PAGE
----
It’s not uncommon in many Charleston neighborhoods to have a beautiful new home smack dab in the middle of a row of shanty’s or one shanty in a sea of mansions. We are certainly used to it, but a lot of Lowcountry new-comers have a hard time accepting it. Whether it’s an unkempt property neglected by messy owners or an abandoned home falling into disarray, an ugly house can have a negative effect on the curb appeal of the home next door. So what do you do if you’re trying to sell a beauty next to a beast? Potential buyers don’t have blinders on, so it’s best to address the problem head-on. A little creative thinking can help you work through possible objections.

Try to Find the Silver Lining

Sometimes, you need to reframe the way potential buyers perceive the eyesore. One too many wind chimes? Who doesn’t want to live next to nature-loving hippies? Loads of lawn equipment and tools? Fewer trips to Lowe’s! Vegetation overkill? Maybe they grow the best tomatoes!

Create a Buffer

If the eyesore isn’t something that can be reframed, you may be able to hide or downplay it by putting up a fence or landscape buffer, which can draw attention away from neighboring properties and add to the attributes of your home. Think of it as staging (or merchandising as we call it) the curb appeal just like you would the inside of the home. Caveat: know your property lines before you start!

 Investigate the Root Cause of the Mess and Offer Help

Some rundown homes and overgrown yards may be a sign that the neighbors could use a little help. Perhaps it’s an older couple who are no longer able to maintain the property; maybe it’s a family who has fallen on hard financial times. Either way, try to find out what’s going on without seeming nosy or accusatory.

If the neighboring home truly needs improvement, extend a hand—but do it with kindness and consideration. For unsightly yards, it could be as simple as recruiting a few teenagers in the neighborhood for a few hours of cleanup. Remember to keep it positive when you broach the subject by saying something like, “We’re preparing to sell our house and will be having some work done, and we’d like to do this for you, too, as a thank-you since you’ve been such great neighbors.” Who’s going to say no to that?

It’s not uncommon in many Charleston neighborhoods to have a beautiful new home smack dab in the middle of a row of shanty’s or one shanty in a sea of mansions. We are certainly used to it, but a lot of Lowcountry new-comers have a hard time accepting it. Whether it’s an unkempt property neglected by messy owners or an abandoned home falling into disarray, an ugly house can have a negative effect on the curb appeal of the home next door. So what do you do if you’re trying to sell a beauty next to a beast? Potential buyers don’t have blinders on, so it’s best to address the problem head-on. A little creative thinking can help you work through possible objections.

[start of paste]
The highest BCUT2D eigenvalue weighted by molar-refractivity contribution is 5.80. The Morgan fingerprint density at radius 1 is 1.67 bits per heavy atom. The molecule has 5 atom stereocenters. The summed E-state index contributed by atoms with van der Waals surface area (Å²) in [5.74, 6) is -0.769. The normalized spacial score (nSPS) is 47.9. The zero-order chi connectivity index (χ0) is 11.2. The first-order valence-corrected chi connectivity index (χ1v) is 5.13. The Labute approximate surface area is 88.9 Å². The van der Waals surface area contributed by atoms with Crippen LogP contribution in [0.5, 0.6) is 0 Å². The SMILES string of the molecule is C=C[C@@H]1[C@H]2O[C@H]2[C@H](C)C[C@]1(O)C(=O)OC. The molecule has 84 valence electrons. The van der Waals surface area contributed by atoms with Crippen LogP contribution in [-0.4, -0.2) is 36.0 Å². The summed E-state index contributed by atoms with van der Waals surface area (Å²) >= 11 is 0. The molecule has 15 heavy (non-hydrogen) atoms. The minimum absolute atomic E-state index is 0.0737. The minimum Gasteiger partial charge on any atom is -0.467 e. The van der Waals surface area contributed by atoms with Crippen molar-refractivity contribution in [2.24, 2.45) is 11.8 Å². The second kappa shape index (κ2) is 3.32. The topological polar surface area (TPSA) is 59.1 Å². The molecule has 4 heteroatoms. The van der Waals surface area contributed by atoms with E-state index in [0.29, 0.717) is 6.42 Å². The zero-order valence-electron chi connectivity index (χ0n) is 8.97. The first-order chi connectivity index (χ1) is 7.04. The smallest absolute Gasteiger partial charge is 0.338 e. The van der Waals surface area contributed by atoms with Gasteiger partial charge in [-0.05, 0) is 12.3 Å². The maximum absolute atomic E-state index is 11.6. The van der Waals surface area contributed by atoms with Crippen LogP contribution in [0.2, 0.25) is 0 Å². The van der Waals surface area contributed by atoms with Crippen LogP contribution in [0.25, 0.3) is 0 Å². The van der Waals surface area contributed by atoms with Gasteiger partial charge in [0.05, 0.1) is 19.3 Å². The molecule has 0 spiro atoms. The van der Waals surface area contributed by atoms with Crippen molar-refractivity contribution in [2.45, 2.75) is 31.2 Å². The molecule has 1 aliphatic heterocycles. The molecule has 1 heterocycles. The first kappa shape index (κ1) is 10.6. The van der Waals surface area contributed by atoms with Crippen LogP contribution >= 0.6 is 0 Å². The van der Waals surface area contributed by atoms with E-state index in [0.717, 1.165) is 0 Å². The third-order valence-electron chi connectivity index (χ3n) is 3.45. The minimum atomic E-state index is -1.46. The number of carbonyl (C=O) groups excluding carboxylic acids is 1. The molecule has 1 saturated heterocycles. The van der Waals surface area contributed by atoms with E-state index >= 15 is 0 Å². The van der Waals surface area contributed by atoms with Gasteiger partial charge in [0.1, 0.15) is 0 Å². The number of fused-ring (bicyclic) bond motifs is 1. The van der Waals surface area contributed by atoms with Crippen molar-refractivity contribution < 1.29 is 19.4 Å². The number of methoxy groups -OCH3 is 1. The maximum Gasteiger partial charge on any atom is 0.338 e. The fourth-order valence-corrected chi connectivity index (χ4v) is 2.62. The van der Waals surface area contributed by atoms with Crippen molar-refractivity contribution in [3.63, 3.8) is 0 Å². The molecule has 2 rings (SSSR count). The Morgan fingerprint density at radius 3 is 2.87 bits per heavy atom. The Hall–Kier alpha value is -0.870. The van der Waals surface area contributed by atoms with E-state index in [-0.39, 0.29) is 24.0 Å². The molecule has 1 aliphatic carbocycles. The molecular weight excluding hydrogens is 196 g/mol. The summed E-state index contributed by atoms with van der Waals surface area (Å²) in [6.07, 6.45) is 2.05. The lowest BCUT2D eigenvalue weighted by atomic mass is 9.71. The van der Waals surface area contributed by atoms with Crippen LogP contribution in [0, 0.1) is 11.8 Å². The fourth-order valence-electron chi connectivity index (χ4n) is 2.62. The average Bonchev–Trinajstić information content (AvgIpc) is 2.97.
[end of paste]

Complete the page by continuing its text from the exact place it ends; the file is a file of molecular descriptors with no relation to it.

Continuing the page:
Try to Find the Silver Lining

Sometimes, you need to reframe the way potential buyers perceive the eyesore. One too many wind chimes? Who doesn’t want to live next to nature-loving hippies? Loads of lawn equipment and tools? Fewer trips to Lowe’s! Vegetation overkill? Maybe they grow the best tomatoes!

Create a Buffer

If the eyesore isn’t something that can be reframed, you may be able to hide or downplay it by putting up a fence or landscape buffer, which can draw attention away from neighboring properties and add to the attributes of your home. Think of it as staging (or merchandising as we call it) the curb appeal just like you would the inside of the home. Caveat: know your property lines before you start!

 Investigate the Root Cause of the Mess and Offer Help

Some rundown homes and overgrown yards may be a sign that the neighbors could use a little help. Perhaps it’s an older couple who are no longer able to maintain the property; maybe it’s a family who has fallen on hard financial times. Either way, try to find out what’s going on without seeming nosy or accusatory.

If the neighboring home truly needs improvement, extend a hand—but do it with kindness and consideration. For unsightly yards, it could be as simple as recruiting a few teenagers in the neighborhood for a few hours of cleanup. Remember to keep it positive when you broach the subject by saying something like, “We’re preparing to sell our house and will be having some work done, and we’d like to do this for you, too, as a thank-you since you’ve been such great neighbors.” Who’s going to say no to that?